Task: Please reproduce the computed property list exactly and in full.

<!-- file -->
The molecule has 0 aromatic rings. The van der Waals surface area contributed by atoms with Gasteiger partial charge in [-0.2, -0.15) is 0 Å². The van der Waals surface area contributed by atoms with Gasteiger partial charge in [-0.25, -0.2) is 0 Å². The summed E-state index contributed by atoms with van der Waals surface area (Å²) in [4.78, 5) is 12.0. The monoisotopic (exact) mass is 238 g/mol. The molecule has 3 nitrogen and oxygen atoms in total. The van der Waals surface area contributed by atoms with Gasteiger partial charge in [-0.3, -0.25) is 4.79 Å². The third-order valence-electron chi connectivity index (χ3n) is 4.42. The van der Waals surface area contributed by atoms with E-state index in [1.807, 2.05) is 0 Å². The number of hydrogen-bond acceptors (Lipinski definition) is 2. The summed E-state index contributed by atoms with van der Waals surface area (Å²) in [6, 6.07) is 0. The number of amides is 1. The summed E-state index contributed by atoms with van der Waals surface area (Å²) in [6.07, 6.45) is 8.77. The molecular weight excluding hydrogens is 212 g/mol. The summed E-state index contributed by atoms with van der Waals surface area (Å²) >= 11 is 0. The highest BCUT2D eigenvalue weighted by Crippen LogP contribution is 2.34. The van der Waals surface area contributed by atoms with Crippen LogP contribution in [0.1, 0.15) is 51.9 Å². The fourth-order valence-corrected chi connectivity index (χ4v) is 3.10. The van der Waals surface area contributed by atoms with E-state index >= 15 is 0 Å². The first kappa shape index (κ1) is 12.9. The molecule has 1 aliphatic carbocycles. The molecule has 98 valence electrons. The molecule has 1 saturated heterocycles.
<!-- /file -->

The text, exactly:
The molecule has 0 aromatic rings. The van der Waals surface area contributed by atoms with Gasteiger partial charge in [-0.2, -0.15) is 0 Å². The van der Waals surface area contributed by atoms with Gasteiger partial charge in [-0.25, -0.2) is 0 Å². The summed E-state index contributed by atoms with van der Waals surface area (Å²) in [4.78, 5) is 12.0. The monoisotopic (exact) mass is 238 g/mol. The molecule has 3 nitrogen and oxygen atoms in total. The van der Waals surface area contributed by atoms with Gasteiger partial charge in [-0.3, -0.25) is 4.79 Å². The third-order valence-electron chi connectivity index (χ3n) is 4.42. The van der Waals surface area contributed by atoms with E-state index in [1.807, 2.05) is 0 Å². The number of hydrogen-bond acceptors (Lipinski definition) is 2. The summed E-state index contributed by atoms with van der Waals surface area (Å²) in [6, 6.07) is 0. The number of amides is 1. The summed E-state index contributed by atoms with van der Waals surface area (Å²) in [6.07, 6.45) is 8.77. The molecular weight excluding hydrogens is 212 g/mol. The summed E-state index contributed by atoms with van der Waals surface area (Å²) >= 11 is 0. The highest BCUT2D eigenvalue weighted by Crippen LogP contribution is 2.34. The van der Waals surface area contributed by atoms with Crippen LogP contribution in [0.1, 0.15) is 51.9 Å². The fourth-order valence-corrected chi connectivity index (χ4v) is 3.10. The van der Waals surface area contributed by atoms with E-state index >= 15 is 0 Å². The first kappa shape index (κ1) is 12.9. The molecule has 1 aliphatic carbocycles. The molecule has 98 valence electrons. The molecule has 1 saturated heterocycles.